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However, the report noted, "these protocols were, in large part, ignored during the New Year's Day incident." Protocols in place for reporting on incidents where officers use force, meanwhile, were "substandard," the report said. BART's reporting system didn't require officers to explain in detail what happened, and allowed them to wait until witnesses had left the scene before assembling a report — making information less useful for improving policies, and evaluating whether to retrain or fire officers.
The report also said that BART's policy manual has not been completely updated since Cameron's time: "The whole manual needs a complete review, and all the policies should be updated on at least an annual basis."
Cameron says the agency should have been updating its policies all along.
Though it hasn't received the same level of public scrutiny as the BART shooting, a trial scheduled to begin soon in the Yolo County town of West Sacramento promises to echo the Mehserle case in one key respect: It might feature Cameron explaining seemingly indefensible acts by police. In this case, he has testified on behalf of two cops who allegedly bludgeoned an unarmed man into a coma.
In June 2005, brothers Ernesto and Fermin Galvan were chatting at 3:30 a.m. near Ernesto's apartment when police stopped them for questioning. According to police, Ernesto resisted; they later claimed he was violent and impossible to control. But Fermin said the officers attacked them when Ernesto wouldn't submit to a search.
Within minutes of confronting Ernesto Galvan, two officers had the 135-pound Mexican immigrant on the ground, repeatedly hitting him about the head with their batons.
When he arrived at the hospital, Ernesto's skull was squishy like a cracked gourd, with fractures from seven blows from a baton; eye injuries; and severe brain trauma. He was given a 10 percent chance of survival. He was in a coma for more than a month, and awoke with brain damage.
Ernesto was charged with resisting arrest, and battery on a police officer. (Police said he refused to show his hands when asked, and struggled when they attempted to detain him.) The Galvan family alleged his human rights were violated, and sued in federal court for $13 million. Two years later, he was deemed to have recovered sufficiently to stand trial.
And the Yolo County district attorney retained Cameron to testify that the two police officers who beat Ernesto Galvan used reasonable force.
In trials involving use of force, it's typical for attorneys to present experts with hypothetical situations based on facts in the case, and then establish those facts with testimony from other witnesses.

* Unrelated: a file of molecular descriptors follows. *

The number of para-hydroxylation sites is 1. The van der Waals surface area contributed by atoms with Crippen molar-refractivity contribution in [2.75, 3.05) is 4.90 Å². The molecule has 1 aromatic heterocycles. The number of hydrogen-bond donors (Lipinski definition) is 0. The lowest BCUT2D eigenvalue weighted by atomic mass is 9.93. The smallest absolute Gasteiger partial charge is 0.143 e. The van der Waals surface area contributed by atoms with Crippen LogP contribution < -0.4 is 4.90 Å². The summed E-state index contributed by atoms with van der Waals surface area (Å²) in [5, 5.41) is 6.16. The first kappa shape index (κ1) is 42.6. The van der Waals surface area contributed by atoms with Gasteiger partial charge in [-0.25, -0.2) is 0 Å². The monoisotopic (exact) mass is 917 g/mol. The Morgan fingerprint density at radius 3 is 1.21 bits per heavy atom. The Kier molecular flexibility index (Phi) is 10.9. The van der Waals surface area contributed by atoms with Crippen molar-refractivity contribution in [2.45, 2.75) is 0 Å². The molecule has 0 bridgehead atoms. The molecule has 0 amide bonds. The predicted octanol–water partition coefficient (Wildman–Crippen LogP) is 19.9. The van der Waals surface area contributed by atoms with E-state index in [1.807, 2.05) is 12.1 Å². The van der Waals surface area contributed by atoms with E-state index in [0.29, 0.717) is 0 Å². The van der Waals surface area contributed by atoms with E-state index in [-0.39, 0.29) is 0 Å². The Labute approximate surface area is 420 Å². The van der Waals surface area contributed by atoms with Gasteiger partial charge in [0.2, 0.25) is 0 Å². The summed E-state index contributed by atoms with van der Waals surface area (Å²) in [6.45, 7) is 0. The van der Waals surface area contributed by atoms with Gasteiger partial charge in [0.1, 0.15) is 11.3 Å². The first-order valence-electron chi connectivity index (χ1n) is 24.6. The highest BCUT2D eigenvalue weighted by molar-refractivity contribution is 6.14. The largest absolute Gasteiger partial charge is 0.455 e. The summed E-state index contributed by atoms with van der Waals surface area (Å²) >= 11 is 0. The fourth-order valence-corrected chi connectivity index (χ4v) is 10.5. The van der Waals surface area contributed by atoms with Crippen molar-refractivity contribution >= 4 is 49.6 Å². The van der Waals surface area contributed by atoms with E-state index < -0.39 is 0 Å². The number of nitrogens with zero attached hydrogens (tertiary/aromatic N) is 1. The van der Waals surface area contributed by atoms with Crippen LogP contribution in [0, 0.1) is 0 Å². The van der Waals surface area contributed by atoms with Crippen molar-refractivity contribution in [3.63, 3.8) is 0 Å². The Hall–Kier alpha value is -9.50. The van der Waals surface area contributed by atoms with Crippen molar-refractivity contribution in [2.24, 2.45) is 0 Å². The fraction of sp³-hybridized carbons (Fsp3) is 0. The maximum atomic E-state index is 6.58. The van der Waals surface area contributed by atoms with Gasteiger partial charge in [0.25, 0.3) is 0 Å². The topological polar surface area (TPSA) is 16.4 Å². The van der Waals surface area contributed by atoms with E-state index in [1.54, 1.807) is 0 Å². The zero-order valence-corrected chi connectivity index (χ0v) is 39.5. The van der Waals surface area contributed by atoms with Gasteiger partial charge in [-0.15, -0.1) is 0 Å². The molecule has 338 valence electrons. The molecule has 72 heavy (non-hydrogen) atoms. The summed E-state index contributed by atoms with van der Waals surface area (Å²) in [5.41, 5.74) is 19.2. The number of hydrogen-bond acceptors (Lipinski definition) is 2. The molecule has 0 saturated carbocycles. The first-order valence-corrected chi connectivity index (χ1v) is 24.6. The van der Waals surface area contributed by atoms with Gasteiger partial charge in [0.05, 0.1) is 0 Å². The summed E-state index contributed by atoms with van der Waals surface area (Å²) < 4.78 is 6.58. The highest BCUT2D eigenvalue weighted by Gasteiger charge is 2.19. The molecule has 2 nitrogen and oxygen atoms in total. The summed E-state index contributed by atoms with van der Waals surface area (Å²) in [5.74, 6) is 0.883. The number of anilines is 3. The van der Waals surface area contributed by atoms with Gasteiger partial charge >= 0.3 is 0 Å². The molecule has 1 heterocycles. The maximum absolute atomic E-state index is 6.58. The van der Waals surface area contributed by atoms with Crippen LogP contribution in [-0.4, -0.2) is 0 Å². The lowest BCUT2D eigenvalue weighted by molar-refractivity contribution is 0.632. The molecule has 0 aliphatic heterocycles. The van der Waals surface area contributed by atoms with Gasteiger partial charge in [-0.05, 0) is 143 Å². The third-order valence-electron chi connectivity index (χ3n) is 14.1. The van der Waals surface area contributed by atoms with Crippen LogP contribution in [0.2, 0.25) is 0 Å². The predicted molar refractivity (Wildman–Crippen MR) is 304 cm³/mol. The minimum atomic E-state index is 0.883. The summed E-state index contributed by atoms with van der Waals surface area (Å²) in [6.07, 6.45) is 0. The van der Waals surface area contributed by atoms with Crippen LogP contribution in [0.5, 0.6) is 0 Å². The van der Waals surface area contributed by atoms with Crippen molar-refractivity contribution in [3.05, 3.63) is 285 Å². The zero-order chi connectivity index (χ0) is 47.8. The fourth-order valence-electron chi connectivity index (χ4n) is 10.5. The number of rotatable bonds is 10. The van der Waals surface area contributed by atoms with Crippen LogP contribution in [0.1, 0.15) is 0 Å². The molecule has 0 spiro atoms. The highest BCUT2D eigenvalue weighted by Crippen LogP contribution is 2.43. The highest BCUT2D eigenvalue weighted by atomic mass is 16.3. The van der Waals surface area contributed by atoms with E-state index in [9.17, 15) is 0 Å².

In a transcript of the trial testimony, Galvan's attorney, Anthony Palik, seemed intent on compelling Cameron to admit that when they deliver repeated baton blows to the head, cops go too far. Cameron, however, wouldn't crack.
"What about two batons against an unarmed man with bare hands and feet? Are you saying that's appropriate?" Palik asked.
"Yes, sir, I am," Cameron replied.
"And you were saying that an unarmed man who is kneeling on the ground, that would be appropriate as well. Is that true?" Palik said.
"If the person was continuing to swing at the officers in an attempt to assault them, it's perfectly appropriate," Cameron said.
"And he's not trying to get up from the ground. It's still appropriate?" Palik said.
"Yes, sir," Cameron answered.
The 2007 trial resulted in a hung jury, and Galvan is scheduled to be tried again. Cameron would not comment, other than to acknowledge that he has been retained by the Yolo County district attorney in the retrial. But his extreme-seeming testimony raises questions about the very system that pays him. Why should we task jurors with evaluating Cameron's seemingly guileless charm, his impressive résumé, and his cool recitation of standards and procedures, and then demand that they determine whether he's offering the straight dope? Or is he merely an ex-cop, fascinated by fighting techniques, being paid for his performance on the stand?
Golden Gate University School of Law Professor Robert Calhoun says Cameron is a symptom of a faulty aspect of American jurisprudence. "The idea that the witnesses are identified with a particular party is a very much unique aspect of our system, and sometimes an embarrassing aspect of our system," he said. "You get what looks like paid-for testimony."
The problem of bias is most acute in nonscientific, practical-knowledge fields such as police defense techniques, where standards, protocols, rules, and case law all boil down to relatively vague admonitions that officers should act reasonably when detaining suspects. This lack of precision potentially gives dueling witnesses ample leeway to come up with opposite interpretations of the facts.
Of course, it isn't just attorneys for cops who hire the likes of Don Cameron. Plaintiffs' lawyers also seek their own expert witnesses. "Here's the deal: If you're defending police officers for a living, you're going to want to hire an expert witness who sees things the way your client saw them. That's what a lawyer does," Schwartz says. "In this business, you can often get people to say whatever you want them to say. You wouldn't go to them to find out the truth. You go to them to advocate for your opinion. That's the lawyer's job."